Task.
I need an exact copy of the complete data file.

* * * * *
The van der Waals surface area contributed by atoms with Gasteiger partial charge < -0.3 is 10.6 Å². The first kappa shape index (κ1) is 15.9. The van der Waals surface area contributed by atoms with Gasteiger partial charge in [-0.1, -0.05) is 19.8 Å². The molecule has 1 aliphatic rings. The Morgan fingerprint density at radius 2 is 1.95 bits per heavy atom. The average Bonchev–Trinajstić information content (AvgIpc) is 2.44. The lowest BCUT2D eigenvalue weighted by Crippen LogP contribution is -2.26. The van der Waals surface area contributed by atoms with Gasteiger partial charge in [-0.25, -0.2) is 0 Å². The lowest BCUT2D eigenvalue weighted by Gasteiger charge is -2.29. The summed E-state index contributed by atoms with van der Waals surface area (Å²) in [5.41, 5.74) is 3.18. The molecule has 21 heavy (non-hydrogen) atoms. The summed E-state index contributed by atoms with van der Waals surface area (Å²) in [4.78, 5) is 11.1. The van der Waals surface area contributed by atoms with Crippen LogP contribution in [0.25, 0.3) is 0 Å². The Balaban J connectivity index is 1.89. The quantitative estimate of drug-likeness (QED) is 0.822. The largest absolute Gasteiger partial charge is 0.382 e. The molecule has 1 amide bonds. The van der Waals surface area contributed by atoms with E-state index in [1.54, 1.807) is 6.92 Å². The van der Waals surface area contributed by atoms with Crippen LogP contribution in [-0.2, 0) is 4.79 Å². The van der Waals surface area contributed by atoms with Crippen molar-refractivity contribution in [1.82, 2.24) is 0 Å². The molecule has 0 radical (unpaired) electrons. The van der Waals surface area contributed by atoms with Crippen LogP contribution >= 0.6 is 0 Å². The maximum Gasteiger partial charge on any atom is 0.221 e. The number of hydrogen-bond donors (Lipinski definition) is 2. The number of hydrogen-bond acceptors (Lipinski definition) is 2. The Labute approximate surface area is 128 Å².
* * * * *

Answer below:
The van der Waals surface area contributed by atoms with Gasteiger partial charge < -0.3 is 10.6 Å². The first kappa shape index (κ1) is 15.9. The van der Waals surface area contributed by atoms with Gasteiger partial charge in [-0.1, -0.05) is 19.8 Å². The molecule has 1 aliphatic rings. The Morgan fingerprint density at radius 2 is 1.95 bits per heavy atom. The average Bonchev–Trinajstić information content (AvgIpc) is 2.44. The lowest BCUT2D eigenvalue weighted by Crippen LogP contribution is -2.26. The van der Waals surface area contributed by atoms with Gasteiger partial charge in [-0.25, -0.2) is 0 Å². The lowest BCUT2D eigenvalue weighted by Gasteiger charge is -2.29. The summed E-state index contributed by atoms with van der Waals surface area (Å²) in [5.41, 5.74) is 3.18. The molecule has 21 heavy (non-hydrogen) atoms. The summed E-state index contributed by atoms with van der Waals surface area (Å²) in [4.78, 5) is 11.1. The van der Waals surface area contributed by atoms with Crippen LogP contribution in [0.25, 0.3) is 0 Å². The Balaban J connectivity index is 1.89. The quantitative estimate of drug-likeness (QED) is 0.822. The largest absolute Gasteiger partial charge is 0.382 e. The molecule has 1 amide bonds. The van der Waals surface area contributed by atoms with E-state index in [1.54, 1.807) is 6.92 Å². The van der Waals surface area contributed by atoms with Crippen LogP contribution in [-0.2, 0) is 4.79 Å². The van der Waals surface area contributed by atoms with Crippen molar-refractivity contribution in [1.82, 2.24) is 0 Å². The molecule has 0 radical (unpaired) electrons. The van der Waals surface area contributed by atoms with Crippen LogP contribution >= 0.6 is 0 Å². The maximum Gasteiger partial charge on any atom is 0.221 e. The number of hydrogen-bond donors (Lipinski definition) is 2. The number of hydrogen-bond acceptors (Lipinski definition) is 2. The Labute approximate surface area is 128 Å².